A $3 million gift to Northwestern University’s School of Communication (SoC) will bring to campus high-profile artists focused on telling the stories of underrepresented communities. The gift will establish the Astere E. Claeyssens Artist in Residence, SoC’s first visiting professorship dedicated to expanding the diversity of the school’s theatrical works and curriculum.
The gift was made anonymously in memory of Claeyssens, who served as a professor of English at George Washington University and was the producer, director, writer and star of “One to One,” an Emmy Award–winning public television program, prior to his passing in 1990.
“At Northwestern, we are committed to supporting a diverse and inclusive campus community,” President Michael H. Schill said. “Thanks to this generous gift, the Astere E. Claeyssens Artist in Residence will enable access to a more diverse theatre faculty, promote equity in the stories we tell and enrich the education of the next generation of imaginative theatre-makers.”
SoC is known worldwide for educating leaders across the communication arts and sciences. Its five departments — communication sciences and disorders, communication studies, radio/television/film, performance studies and theatre — set the standard for excellence in their fields. The school’s new visiting artist program aims to connect students with prominent industry leaders and increase Northwestern’s capacity to engage international artists, ultimately helping contribute to a more inclusive learning environment at the University and beyond.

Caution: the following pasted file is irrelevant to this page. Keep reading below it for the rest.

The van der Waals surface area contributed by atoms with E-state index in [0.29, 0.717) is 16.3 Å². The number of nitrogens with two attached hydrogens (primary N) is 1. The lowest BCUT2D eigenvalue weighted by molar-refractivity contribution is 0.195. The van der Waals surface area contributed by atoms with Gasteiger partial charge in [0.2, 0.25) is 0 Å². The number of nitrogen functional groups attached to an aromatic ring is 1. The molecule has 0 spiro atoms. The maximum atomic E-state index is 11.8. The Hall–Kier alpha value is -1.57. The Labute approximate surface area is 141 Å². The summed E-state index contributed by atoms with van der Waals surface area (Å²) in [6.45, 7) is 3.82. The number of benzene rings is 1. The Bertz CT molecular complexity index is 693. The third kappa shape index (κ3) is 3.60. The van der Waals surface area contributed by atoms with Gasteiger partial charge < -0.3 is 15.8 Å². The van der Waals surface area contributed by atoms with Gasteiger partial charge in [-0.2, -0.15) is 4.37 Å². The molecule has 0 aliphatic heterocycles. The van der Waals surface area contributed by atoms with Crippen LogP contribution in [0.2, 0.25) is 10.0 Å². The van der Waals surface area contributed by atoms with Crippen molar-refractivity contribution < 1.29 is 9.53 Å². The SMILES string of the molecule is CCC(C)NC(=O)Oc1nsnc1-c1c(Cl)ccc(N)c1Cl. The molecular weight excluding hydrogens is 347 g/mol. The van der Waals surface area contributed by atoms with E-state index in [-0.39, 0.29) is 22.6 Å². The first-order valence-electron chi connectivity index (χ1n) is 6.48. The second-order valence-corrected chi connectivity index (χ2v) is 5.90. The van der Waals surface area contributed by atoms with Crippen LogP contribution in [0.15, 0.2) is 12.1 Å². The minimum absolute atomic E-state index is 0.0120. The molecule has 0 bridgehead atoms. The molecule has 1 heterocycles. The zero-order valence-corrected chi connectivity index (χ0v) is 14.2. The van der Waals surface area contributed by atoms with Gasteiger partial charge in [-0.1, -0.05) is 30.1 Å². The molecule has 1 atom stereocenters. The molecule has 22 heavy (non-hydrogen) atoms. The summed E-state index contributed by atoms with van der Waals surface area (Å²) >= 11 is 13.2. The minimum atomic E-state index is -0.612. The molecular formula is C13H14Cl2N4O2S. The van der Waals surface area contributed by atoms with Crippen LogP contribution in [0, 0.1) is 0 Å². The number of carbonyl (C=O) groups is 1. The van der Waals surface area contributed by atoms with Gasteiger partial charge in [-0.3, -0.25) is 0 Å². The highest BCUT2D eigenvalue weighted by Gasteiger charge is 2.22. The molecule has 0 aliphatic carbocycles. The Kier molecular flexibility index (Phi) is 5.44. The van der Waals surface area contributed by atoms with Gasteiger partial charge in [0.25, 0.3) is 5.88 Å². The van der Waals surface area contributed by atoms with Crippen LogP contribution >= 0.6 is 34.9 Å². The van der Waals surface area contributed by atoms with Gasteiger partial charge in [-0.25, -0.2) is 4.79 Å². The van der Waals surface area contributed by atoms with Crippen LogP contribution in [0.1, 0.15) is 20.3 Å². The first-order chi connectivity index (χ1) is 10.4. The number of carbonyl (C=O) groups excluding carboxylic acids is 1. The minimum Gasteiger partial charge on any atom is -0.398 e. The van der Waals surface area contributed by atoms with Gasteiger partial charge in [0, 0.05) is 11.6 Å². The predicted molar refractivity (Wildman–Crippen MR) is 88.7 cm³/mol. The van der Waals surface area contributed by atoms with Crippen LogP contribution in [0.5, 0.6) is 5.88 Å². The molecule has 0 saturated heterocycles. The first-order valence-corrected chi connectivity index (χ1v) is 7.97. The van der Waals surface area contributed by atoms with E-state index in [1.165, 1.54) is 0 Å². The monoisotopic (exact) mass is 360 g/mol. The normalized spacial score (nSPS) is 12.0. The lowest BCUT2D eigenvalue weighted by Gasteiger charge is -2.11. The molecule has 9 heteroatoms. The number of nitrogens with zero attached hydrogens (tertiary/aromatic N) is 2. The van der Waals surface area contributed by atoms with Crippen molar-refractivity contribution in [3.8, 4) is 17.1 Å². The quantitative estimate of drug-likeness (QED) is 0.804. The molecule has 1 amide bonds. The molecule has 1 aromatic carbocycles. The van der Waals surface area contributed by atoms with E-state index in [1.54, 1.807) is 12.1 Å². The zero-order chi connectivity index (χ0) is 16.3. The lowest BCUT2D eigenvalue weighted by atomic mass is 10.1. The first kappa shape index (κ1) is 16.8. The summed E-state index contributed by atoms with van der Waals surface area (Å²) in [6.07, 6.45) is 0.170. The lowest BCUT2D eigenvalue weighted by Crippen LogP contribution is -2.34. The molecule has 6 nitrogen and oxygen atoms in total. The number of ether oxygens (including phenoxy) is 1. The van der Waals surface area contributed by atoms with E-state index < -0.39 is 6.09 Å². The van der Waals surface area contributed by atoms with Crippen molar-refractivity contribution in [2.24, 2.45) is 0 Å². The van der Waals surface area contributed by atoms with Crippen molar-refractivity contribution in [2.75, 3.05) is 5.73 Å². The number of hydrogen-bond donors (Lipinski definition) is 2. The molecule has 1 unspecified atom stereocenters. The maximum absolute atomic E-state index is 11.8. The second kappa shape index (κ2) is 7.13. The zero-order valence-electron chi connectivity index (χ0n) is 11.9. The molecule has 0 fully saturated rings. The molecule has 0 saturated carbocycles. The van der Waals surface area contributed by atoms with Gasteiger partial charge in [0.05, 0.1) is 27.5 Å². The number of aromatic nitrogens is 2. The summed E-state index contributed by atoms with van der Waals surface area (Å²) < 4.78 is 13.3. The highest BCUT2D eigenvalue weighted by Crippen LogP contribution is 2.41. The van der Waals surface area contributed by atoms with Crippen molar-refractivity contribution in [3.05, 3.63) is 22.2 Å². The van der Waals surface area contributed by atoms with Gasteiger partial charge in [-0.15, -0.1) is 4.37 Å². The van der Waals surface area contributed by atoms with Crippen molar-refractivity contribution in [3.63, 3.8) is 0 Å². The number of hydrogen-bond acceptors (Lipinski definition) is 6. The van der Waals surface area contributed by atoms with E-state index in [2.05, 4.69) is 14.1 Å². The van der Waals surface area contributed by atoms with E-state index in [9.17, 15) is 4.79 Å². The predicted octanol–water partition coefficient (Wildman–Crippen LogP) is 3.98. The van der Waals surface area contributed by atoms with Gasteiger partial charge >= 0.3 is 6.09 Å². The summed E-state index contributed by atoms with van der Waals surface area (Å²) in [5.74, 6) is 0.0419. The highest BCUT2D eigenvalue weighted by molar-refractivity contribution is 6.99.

“The Astere E. Claeyssens Artist in Residence will have a profound effect on how we engage established artists and prepare our own for careers in the creative arts,” said E. Patrick Johnson, dean of the School of Communication. “The American theatre needs diverse voices in order to thrive, and this unique position will enable Northwestern to become a pivotal pipeline for the industry’s changemakers.”
Claeyssens was born in Waukegan, Illinois. He served as an infantryman in the Army during World War II and earned the Silver Star, two Bronze Star awards and the Purple Heart. After the war, Claeyssens graduated from the University of Illinois with a degree in English and Columbia University with a master’s degree in American literature. Prior to serving on the faculty at George Washington University, he taught at Carnegie Mellon University. Claeyssens’ book “Words and Music: An Introduction to American Musical Comedy” was published by the National Endowment for the Humanities in 1982.